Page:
Sunday, April 9, 2023

Hilton Head Island: another definition of epic; how; no club


(I wrote this last night, but waited until I reread it today to decide whether to post it.  Sometimes a third glass cannot be trusted.)

I try to stick to my two glass limit, but it is 8 PM here and above is my third glass.  I have already had two martinis.  You will agree that it is a small glass.  It is now filled with my favorite liquid.

I have had an indoor day and am restless.

The front that has crossed this country passed here today.  As is usual it was much less than forecast.  We are under a gale warning, but I have not seen ten knots on Skull Creek.  Rain has fallen intermittently, but not much.  As I have noted here before, in my experience meteorologists all over the world do not give their most accurate forecasts, but the most extreme possible.  Were I a meteorologist I would do the same.  Predict severe weather and it does not happen, no one will care.  Do not predict severe weather that does happen and you will get all kinds of grief. For myself I would like the most realistic forecasts, but then I do not have any social media accounts.

I watched parts of several soccer games and part of one baseball game.  Of course I listened to some Bach and read some poetry, ancient Chinese and more of Tennyson’s IDYLLS OF THE KING.  I listened to more music than Bach.  I beat my computer three games out of four at dominos.  I did my resistance band workout, which I have been neglecting and should not.  I could feel that it uses different muscles than my other workouts do.  This was a rare week when I worked out six days in row.  I take Sundays off, but have been taking Saturdays off too, which is resistance band day.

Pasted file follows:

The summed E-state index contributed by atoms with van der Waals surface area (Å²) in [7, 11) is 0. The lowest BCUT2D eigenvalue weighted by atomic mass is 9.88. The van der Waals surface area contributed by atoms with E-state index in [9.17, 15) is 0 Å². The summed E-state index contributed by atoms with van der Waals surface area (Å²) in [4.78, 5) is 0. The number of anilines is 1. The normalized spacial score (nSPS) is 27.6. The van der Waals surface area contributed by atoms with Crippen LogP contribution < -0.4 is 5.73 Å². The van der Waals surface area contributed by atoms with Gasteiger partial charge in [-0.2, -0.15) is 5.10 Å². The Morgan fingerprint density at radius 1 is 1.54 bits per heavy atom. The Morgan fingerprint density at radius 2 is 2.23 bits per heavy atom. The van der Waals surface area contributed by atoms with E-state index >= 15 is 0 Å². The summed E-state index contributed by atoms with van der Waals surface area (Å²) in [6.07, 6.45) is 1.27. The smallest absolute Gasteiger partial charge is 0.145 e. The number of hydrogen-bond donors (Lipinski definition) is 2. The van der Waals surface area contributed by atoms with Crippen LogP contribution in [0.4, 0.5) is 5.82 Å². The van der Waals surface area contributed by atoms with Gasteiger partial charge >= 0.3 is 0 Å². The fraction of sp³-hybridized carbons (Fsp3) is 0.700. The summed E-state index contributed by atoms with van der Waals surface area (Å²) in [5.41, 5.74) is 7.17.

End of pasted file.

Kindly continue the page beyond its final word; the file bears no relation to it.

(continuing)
Odd that I feel more confined in this condo when I can’t go outside than I do when sailing in the infinitely smaller space of GANNET.  

I have said and perhaps written that I like this condo because it is almost like living on a boat.  But only ‘almost’.  On GANNET, even when confined to the Great Cabin during a gale, I am closer to the sea and the natural world.

I come in personal contact with our species much less than most.  I prefer contacts through reading and listening to music created by other original minds.  But sometimes I have selective personal contacts that are enlightening.

Such happened last weekend to which I have already made reference in being asked about an epic life which caused me to consider what I meant.

In subsequent emails, Win, the man who asked the question, provided a very good answer.  I quote with his permission:

‘If epic, etymologically, is a poem sung, a poem worth singing and passing along, and the root word of poem is ‘work’, then perhaps an epic life is one that is ‘a thing made or created’ with purpose.

Last weekend I was also told by a man that in talking about me to many of his friends who are lawyers, they expressed a longing to have lived my life and wondered how I had.

The simple answer is that I was born to.  

I was born in the middle of the American middle class.  This is in fact a huge step up from where most of our species have been born.  So I had opportunities that most homo sapiens never had.  But I found my own way by not accepting social norms and values, and as a sailor not accepting traditional beliefs of what is needed to sail oceans.